Trust Across Timezones: Sabrina Kelly on building and managing distributed teams

The pros, the cons, and the best practices for building a distributed team.
Jul 4th, 2019  |  Sabrina Kelly
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When it comes to building or adopting a distributed model for your startup, it all boils down to one thing: being intentional. To be successful, founders can't just wing it. From ideation to execution, every decision must be purposeful, thoughtful, and intentional. 

“There are a lot of advantages to building a distributed team,” says Sabrina. “But since there are a number of things to consider before diving in, founders need to be thoughtful and intentional as they embark on that journey.”

Here's what founders need to keep in mind as they consider and build a distributed team:

  1. It isn't necessarily cheaper to build a distributed team.

  2. It's vital to still have in-person touch points and opportunities for human connection.

  3. It's the small things—like listening and trying new things—that make the biggest difference to successfully managing a distributed team.

  4. It pays to be vulnerable. 

The future of business is global. Whether you're running a small startup or an international corporation, there are more opportunities than ever to move into new markets and shift from a location-based workforce to distributed teams. 

But before you make the switch, there are a lot of factors to consider. Sabrina Kelly, VP of Talent at Techstars and longtime expert on distributed management, argues that for businesses to successfully adopt a distributed model, there are actually four things founders should think about. 

“I believe the advantages of having a global talent pool outweigh any challenges that might come with building a distributed culture,” says SabrinaKelly. “But, you do need to know what you're in for and the challenges you'll be up against. And ultimately, you should have a well thought -out reason for wanting to tap into a more global talent pool for your startup.”

It's Not Necessarily Cheaper

For many founders, building a distributed team has a strong financial appeal. Not only can they envision physical office space disappearing with all of its associated costs, but they also imagine an overall cheaper workforce. 

However, Sabrina cautions: “I think it's a pretty common misconception that hiring or building a distributed team is definitely cheaper. There's a good chance that it might be upfront, but there are a lot of things to consider in terms of cost. One is that while you might save money on having smaller office space or not needing office space at all, you will need to think about having a travel budget to keep your team connected."

“You want to make sure you're bringing people out to onboard, in person,” she continues, “and have a few other in-person touch points. Those costs definitely add up.”

Sabrina goes on to explain that from an HR standpoint, there are other financial considerations founders need to make when thinking about building a distributed team:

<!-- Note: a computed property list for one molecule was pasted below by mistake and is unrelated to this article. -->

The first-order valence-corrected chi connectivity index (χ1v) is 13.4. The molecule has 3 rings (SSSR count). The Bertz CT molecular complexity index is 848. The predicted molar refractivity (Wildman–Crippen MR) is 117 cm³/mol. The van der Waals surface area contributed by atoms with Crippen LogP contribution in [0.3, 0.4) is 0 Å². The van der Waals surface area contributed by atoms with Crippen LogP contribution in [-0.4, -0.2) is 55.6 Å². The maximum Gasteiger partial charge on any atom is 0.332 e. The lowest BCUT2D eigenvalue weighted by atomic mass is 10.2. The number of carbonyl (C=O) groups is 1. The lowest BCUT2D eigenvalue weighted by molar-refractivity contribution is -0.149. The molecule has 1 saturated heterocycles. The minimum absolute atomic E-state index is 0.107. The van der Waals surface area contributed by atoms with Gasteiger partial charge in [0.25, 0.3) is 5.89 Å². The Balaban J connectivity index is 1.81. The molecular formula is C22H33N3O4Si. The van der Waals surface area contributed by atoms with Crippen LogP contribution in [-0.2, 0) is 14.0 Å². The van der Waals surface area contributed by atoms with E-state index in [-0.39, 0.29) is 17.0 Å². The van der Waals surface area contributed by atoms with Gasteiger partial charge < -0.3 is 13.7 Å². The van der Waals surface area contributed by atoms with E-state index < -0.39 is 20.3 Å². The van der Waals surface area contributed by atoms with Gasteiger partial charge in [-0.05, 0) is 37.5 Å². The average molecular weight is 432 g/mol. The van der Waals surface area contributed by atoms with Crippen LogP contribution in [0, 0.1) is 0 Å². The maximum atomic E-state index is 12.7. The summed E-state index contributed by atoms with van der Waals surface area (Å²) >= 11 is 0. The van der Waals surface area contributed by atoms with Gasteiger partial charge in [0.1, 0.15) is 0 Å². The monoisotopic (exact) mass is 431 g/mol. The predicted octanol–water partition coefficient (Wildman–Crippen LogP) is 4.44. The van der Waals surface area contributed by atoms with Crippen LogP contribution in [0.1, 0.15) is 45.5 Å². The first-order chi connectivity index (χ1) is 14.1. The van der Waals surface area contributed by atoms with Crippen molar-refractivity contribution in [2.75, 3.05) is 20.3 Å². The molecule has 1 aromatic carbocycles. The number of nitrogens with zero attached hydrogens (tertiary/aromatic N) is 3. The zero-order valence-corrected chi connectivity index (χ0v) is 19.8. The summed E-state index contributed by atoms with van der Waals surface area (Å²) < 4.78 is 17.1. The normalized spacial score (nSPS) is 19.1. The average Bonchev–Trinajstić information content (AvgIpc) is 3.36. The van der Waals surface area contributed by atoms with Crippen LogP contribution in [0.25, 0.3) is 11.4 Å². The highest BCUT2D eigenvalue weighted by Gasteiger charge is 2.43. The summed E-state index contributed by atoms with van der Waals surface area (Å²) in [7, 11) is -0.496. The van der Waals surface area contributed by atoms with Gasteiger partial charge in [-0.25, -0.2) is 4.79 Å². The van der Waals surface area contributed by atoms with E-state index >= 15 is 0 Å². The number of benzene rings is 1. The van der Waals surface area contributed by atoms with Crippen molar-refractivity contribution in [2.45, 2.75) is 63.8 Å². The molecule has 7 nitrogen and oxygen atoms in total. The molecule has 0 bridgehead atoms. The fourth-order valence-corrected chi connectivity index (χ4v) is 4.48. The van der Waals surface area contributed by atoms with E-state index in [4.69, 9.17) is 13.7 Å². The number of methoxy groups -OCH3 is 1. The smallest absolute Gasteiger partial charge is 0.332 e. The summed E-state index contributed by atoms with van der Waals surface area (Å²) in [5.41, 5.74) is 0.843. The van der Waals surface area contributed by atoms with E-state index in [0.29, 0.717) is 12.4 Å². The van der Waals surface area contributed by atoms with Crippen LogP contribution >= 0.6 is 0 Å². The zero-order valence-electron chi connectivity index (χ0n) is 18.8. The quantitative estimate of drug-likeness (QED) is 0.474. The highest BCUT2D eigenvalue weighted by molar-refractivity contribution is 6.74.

“Most companies have technical debt--but when you build a distributed org, sometimes you accumulate what I'd call people debt,” she says. “Initially, it's easy to run your business in a scrappy way, but as you continue to grow, there's a sort of compliance debt that builds up.”

“This isn't to deter you from hiring folks that aren't in your central location,” Sabrina clarifies. “Quite the opposite. But, you do need to think about the fact that, at some point, having a distributed team may trigger to be more expensive. So, if you're building a distributed team to save money, you're probably doing it for the wrong reason.”

Connection is a Human Need 

There are some unique social differences between location-based businesses and distributed ones. Successfully managing a distributed team requires founders to be conscientious. As Sabrina explains: 

“Connection is a very human need. It's critical to the success of any business and employee base, and there's just no substitute for it. That's why it's so important for leaders to be thoughtful about how they're communicating, both with the folks they share the same physical space with and the folks they don't.”

“Connection is a very human need. It's critical to the success of any business and employee base, and there's just no substitute for it. That's why it's so important for leaders to be thoughtful about how they're communicating, both with the folks they share the same physical space with and the folks they don't.”

The importance of taking the time to regularly check-in with your distributed team members--both personally and professionally--can't be overstated. Not only does it create a culture where your employees know they're valued and cared about, but it also makes it easier to have honest conversations with them about their mental health and well-being.